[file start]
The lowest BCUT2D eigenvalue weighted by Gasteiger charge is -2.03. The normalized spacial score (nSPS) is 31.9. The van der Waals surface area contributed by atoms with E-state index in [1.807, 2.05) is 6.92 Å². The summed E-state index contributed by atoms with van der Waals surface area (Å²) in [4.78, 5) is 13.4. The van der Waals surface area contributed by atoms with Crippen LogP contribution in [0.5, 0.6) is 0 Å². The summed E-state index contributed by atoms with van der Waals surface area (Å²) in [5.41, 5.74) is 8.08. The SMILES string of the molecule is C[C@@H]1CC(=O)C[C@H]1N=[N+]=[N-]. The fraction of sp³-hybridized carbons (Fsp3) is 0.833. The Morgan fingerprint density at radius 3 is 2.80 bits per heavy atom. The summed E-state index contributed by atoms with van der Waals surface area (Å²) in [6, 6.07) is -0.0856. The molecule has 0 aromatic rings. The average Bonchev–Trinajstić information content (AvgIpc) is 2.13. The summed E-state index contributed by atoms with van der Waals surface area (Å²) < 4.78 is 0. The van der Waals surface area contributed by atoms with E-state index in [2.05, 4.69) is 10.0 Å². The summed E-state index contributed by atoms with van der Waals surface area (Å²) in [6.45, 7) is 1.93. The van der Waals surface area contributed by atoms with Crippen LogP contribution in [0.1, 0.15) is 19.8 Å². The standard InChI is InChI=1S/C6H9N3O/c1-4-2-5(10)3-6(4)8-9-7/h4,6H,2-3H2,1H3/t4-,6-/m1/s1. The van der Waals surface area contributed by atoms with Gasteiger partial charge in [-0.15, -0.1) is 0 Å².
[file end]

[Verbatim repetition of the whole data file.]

The lowest BCUT2D eigenvalue weighted by Gasteiger charge is -2.03. The normalized spacial score (nSPS) is 31.9. The van der Waals surface area contributed by atoms with E-state index in [1.807, 2.05) is 6.92 Å². The summed E-state index contributed by atoms with van der Waals surface area (Å²) in [4.78, 5) is 13.4. The van der Waals surface area contributed by atoms with Crippen LogP contribution in [0.5, 0.6) is 0 Å². The summed E-state index contributed by atoms with van der Waals surface area (Å²) in [5.41, 5.74) is 8.08. The SMILES string of the molecule is C[C@@H]1CC(=O)C[C@H]1N=[N+]=[N-]. The fraction of sp³-hybridized carbons (Fsp3) is 0.833. The Morgan fingerprint density at radius 3 is 2.80 bits per heavy atom. The summed E-state index contributed by atoms with van der Waals surface area (Å²) in [6, 6.07) is -0.0856. The molecule has 0 aromatic rings. The average Bonchev–Trinajstić information content (AvgIpc) is 2.13. The summed E-state index contributed by atoms with van der Waals surface area (Å²) < 4.78 is 0. The van der Waals surface area contributed by atoms with E-state index in [2.05, 4.69) is 10.0 Å². The summed E-state index contributed by atoms with van der Waals surface area (Å²) in [6.45, 7) is 1.93. The van der Waals surface area contributed by atoms with Crippen LogP contribution in [0.1, 0.15) is 19.8 Å². The standard InChI is InChI=1S/C6H9N3O/c1-4-2-5(10)3-6(4)8-9-7/h4,6H,2-3H2,1H3/t4-,6-/m1/s1. The van der Waals surface area contributed by atoms with Gasteiger partial charge in [-0.15, -0.1) is 0 Å².